Rather than the previously declared Nick Tepesch, tonight's starter will be Alexi Ogando. Ogando has recently returned from the disabled list, and has pitched well in six relief innings to the tune of a 1.88 FIP/2.80 xFIP. He'll be limited to three or four innings, after which the game will be turned over to the Texas bullpen.
Frankly I've given up trying to understand Ogando. He's a three pitch pitcher, but there are plenty guys who can succeed that way (see: Alex Cobb, Matt Moore). This season he's struggled to the worst K/BB ratio of his career (16.5% K%, 9.5% BB%). Is that the result of a rough transition back to the rotation? His previous success as a starter in 2011 came before he had a book, before hitters had much film to study. Or is Ogando's decreased effectiveness wholly attributable to the arm troubles that landed him on the DL this season?
I really don't know. This preview is coming to you late today because I couldn't come up with anything interesting/intelligent to say, so I'm just going to describe what Ogando throws and leave it at that. Ogando has posted a wide right handed platoon split over his career, as would be expected from a pitcher heavily dependent on a slider.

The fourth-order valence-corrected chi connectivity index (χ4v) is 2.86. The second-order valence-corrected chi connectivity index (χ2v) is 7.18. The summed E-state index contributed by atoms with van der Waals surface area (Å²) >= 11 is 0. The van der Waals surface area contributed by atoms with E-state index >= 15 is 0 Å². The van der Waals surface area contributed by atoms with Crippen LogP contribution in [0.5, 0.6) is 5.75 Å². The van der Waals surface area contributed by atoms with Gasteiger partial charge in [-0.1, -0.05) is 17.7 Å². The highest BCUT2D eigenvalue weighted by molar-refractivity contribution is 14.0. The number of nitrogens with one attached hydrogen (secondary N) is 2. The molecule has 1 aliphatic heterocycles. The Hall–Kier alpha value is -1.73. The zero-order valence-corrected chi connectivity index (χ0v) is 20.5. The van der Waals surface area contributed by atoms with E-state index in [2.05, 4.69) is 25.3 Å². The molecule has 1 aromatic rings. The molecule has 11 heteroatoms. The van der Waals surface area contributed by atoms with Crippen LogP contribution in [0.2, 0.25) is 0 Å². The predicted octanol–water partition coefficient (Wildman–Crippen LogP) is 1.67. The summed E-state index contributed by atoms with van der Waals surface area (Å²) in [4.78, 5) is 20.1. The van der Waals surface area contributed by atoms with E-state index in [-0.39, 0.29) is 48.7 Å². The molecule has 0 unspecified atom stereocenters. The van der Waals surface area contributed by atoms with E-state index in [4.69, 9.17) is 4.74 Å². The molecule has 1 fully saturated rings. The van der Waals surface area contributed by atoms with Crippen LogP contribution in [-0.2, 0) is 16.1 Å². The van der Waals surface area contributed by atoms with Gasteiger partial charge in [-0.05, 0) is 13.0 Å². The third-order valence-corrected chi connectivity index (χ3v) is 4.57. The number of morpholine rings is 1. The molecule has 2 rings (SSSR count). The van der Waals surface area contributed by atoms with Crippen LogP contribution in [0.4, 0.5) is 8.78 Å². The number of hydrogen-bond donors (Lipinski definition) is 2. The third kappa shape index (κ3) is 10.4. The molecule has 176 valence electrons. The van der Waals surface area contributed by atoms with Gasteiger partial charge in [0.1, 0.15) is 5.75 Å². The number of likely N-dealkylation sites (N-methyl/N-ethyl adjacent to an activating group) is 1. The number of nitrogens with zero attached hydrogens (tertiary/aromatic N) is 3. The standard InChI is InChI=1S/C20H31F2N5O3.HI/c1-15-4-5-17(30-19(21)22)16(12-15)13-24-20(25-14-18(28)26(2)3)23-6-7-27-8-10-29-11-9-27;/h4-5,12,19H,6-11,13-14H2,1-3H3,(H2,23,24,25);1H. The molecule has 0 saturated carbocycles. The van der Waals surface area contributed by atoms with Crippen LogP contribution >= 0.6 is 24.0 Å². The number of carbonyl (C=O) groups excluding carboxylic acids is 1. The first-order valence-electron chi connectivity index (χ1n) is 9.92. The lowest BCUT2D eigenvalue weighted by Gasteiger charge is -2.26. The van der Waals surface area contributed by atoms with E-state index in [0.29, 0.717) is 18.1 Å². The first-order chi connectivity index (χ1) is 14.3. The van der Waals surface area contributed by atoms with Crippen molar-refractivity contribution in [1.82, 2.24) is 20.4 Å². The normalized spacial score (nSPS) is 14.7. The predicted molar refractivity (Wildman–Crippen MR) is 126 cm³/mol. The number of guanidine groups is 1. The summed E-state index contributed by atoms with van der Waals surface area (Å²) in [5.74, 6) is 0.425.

That's a pretty straight four-seam fastball. When it averages 97 mph, it blows hitters away. When it averages 93 mph? Not so much. Last year, Ogando's slider averaged 84 mph, this year only 80 mph. His changeup sits in the mid to high 80s (high 80s earlier on in his career, mid 80s in 2013).
If he's well again, and can empty the tank while he works his way one time through the order, Alexi Ogando could be trouble for the Rays. Without that velocity, though, he's not all that special. Look for the radar gun readings in his first few batters.
All statistics and velocity numbers from FanGraphs.